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The Slow Road to Recovery

posted by Katie Porter

Lois Lupica, a bankruptcy professor at the University of Maine, has co-authored A Study of Consumers' Post-Discharge Finances: Struggle, Stasis or Fresh Start, (spring 2008 issue of the American Bankruptcy Institute Law Review) on the long-term consequences of filing bankruptcy. Using data from a large national sample (the National Longitudinal Survey of Youth 1979), Lupica and Zagorsky report that among the study's cohort (people who are now in their mid-40s), 13.7% have filed a bankruptcy case. The core of the analysis is a comparison of bankruptcy filers and non-bankruptcy filers in the sample to examine whether debtors recover after bankruptcy, and importantly, how long that process might take. The findings are mixed.

As a group, bankruptcy filers are more likely to be divorced, female, less educated, live in an urban area, and have a bigger family than those who report not having filed bankruptcy. These data are largely consistent with the prior research of Dr. Teresa Sullivan, Elizabeth Warren, and Jay Westbrook about the characteristics of families at the time of their bankruptcy. However, people who have filed bankruptcy, even years ago in the past, continue to earn much lower wages than those who have never filed bankruptcy. In short, below-average income is a troubling, but enduring, quality of families who seek bankruptcy relief. This conclusion dovetails with the work that Deborah Thorne and I did on the one-year outcomes from chapter 7 bankruptcy, which suggested the importance of stable or rising income to a fresh start. As Lupica & Zagorsky admit, their sample is people in their mid-40s. The trajectory of recovery could look different for people who file bankruptcy later in life or could be different for post-BAPCPA debtors or even for those who filed in the early 1990s as opposed to those who filed in the last few years because of a changing social safety net. More work is needed, but this study single-handedly doubles our collective research on the longitudinal effects of bankruptcy. It's well worth a read.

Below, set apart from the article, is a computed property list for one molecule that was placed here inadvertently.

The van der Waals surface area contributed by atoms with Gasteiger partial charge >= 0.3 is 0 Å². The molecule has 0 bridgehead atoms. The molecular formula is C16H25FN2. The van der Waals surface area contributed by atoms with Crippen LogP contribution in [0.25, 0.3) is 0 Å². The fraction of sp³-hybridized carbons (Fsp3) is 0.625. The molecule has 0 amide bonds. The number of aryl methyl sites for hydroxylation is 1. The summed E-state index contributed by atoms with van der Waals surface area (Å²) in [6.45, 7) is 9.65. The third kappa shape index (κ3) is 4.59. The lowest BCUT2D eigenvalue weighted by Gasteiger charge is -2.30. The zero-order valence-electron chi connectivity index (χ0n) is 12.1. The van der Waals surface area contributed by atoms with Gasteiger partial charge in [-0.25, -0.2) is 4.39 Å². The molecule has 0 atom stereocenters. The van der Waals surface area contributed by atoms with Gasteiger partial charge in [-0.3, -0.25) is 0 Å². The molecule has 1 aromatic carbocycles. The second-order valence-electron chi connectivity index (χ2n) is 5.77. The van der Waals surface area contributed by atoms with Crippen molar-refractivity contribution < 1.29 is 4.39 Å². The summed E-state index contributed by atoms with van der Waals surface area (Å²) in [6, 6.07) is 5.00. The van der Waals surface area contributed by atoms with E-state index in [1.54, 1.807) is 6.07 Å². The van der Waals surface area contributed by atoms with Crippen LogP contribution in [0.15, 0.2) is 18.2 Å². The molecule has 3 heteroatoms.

I volunteer for a program that assists low-income people (primarily seniors) manage their finances. What I see is that some people just cannot deal with the abstraction of numbers, such as those in a bank or CC account.

When you knew whether or not you could afford something by looking in your wallet, these people could function just fine. But they are not able to translate numbers in a statement to a level of understanding that results in "rational" action; as defined by those who can relate the numbers to real dollars.

This is at least a partial explanation for the inability to recover from bankruptcy with a successful "fresh start."

Wages may be stagnant but credit has gotten looser. Last I checked wages across the country have been stagnant. It seems that the wars in the middle east have placed inflationary pressure on just about everything from gas to perishables even to some extent “small business”. As I remember from rushing to the local gas station before gas prices rose from our invasion of Afghanistan, gas prices have never been the same since 9-11 and the prices continued to spike afterwards. Our subsequent energy legislation had little effect other than handing out huge profits to “Big Oil”.(But we got some "green" leg. out of it, which was the only way it would have happen)

Although I do not see a huge increase in debtors’ wages over the life of their Bankruptcies, I do see some. It may be just local though. I seem to recall that Texas has been pretty steady in the job area (Big Oil). For some reason, I have seen an increase in our debtors coming to us to file “Motions to Borrow”, trying to get into newer sometimes more efficient vehicles. The ones who qualify, (1 car per licensed driver in the household) are getting financing. Smack dab in the middle of Chapter 13 Bankruptcy! In order for the court to approve the Motion, they have to show the ability to afford both the plan payments and the new car payments, usually done by showing an increase in income. Oh… we can’t beat up on unsecured creditors too much. (1 car per licensed driver).

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